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Happy Surprise on the Fourth of July

By Mark D. Roberts | Thursday, August 2, 2007

My wife and I were in London on July 4th, Independence Day for Americans. For the British, of course, July 4th represents the beginning of a losing war effort and the ultimate loss of the American colonies. So I was prepared to receive a cold shoulder from the folks in London that day.

At lunch, an American at a table next to us was complaining about his hotel. Each morning he had received a complimentary copy of USA Today. But on July 4th, nothing showed up on his doorstep. He called the front desk to complain, and was told by a man in a snooty voice, “We don’t distribute that paper on July 4th.” Our lunch mate seemed to think this was a serious comment. I couldn’t help but wonder if it had been said with typical dry British wit. Who knows? (Photo to the right: The Black Lion is just to the right of Cheqepoint.)

My wife and I had supper on July 4th at The Black Lion, a typical pub just to the north of Kensington Gardens. Before we entered the pub, I wondered if I’d end up getting punched by some American-hating Britisher who’d had too many pints of ale. But when we entered The Black Lion, we found an unexpected scene. The whole place was decorated for American Independence Day, complete with red, white, and blue balloons, American flags, a blow-up Statue of Liberty, and a large sign welcoming American visitors and congratulating us on the occasion of our national holiday. Wow! What a happy surprise on the Fourth of July!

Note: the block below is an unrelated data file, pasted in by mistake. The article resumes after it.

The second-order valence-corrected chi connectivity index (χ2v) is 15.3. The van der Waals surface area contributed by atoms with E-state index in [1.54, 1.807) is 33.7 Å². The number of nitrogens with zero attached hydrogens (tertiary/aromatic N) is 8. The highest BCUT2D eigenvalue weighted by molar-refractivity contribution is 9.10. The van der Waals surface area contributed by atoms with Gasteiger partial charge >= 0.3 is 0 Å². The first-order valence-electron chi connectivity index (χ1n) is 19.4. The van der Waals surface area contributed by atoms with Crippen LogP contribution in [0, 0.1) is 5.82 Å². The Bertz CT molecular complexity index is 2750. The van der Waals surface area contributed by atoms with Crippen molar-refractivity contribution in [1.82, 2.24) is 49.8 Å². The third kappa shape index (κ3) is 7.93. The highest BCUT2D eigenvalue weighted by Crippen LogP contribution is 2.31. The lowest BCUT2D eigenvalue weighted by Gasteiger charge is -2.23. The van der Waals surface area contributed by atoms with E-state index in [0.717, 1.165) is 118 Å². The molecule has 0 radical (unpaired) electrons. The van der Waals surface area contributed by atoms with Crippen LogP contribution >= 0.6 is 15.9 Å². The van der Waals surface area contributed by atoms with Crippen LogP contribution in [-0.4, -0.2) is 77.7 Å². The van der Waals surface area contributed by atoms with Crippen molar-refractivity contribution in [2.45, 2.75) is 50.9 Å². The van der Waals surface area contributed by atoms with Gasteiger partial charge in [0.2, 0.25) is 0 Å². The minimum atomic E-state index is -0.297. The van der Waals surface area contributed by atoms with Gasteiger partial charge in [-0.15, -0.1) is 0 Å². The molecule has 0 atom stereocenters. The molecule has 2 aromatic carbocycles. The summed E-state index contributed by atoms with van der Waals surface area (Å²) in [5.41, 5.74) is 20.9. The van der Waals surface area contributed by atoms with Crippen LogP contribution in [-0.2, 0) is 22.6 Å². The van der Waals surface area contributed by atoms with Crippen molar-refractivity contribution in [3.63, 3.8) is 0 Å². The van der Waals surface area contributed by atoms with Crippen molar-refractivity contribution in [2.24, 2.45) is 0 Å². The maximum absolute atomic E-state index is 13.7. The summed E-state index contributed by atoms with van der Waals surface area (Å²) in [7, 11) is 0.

Topics: European Reflections |

3 Responses to “Happy Surprise on the Fourth of July”

  1. Joshua Says:
    August 3rd, 2007 at 11:42 pm

    I think the reason the man in the restaurant couldn’t find USA Today in England on the 4th of July is not that they are still annoyed about the American Revolution.

    USA Today doesn’t publish an edition in the U.S. on major holidays such as Independence Day, so the hotel had nothing to distribute. (Maybe the hotel clerk was making a comment with a double meaning — that there was no newspaper, and he woulddn’t want to distribute an American paper on the 4th of July anyway — but the lack of publication is a more innocent explanation.)

  2. Larry Hendrick Says:
    August 6th, 2007 at 11:56 am

    What a terrific story. I guess some wounds do heal with time.

  3. Chris Says:
    February 24th, 2009 at 6:46 am

    My brother’s pastor asked him if the UK had the 4th of July. My brother’s answer was “yes, but only once a year”


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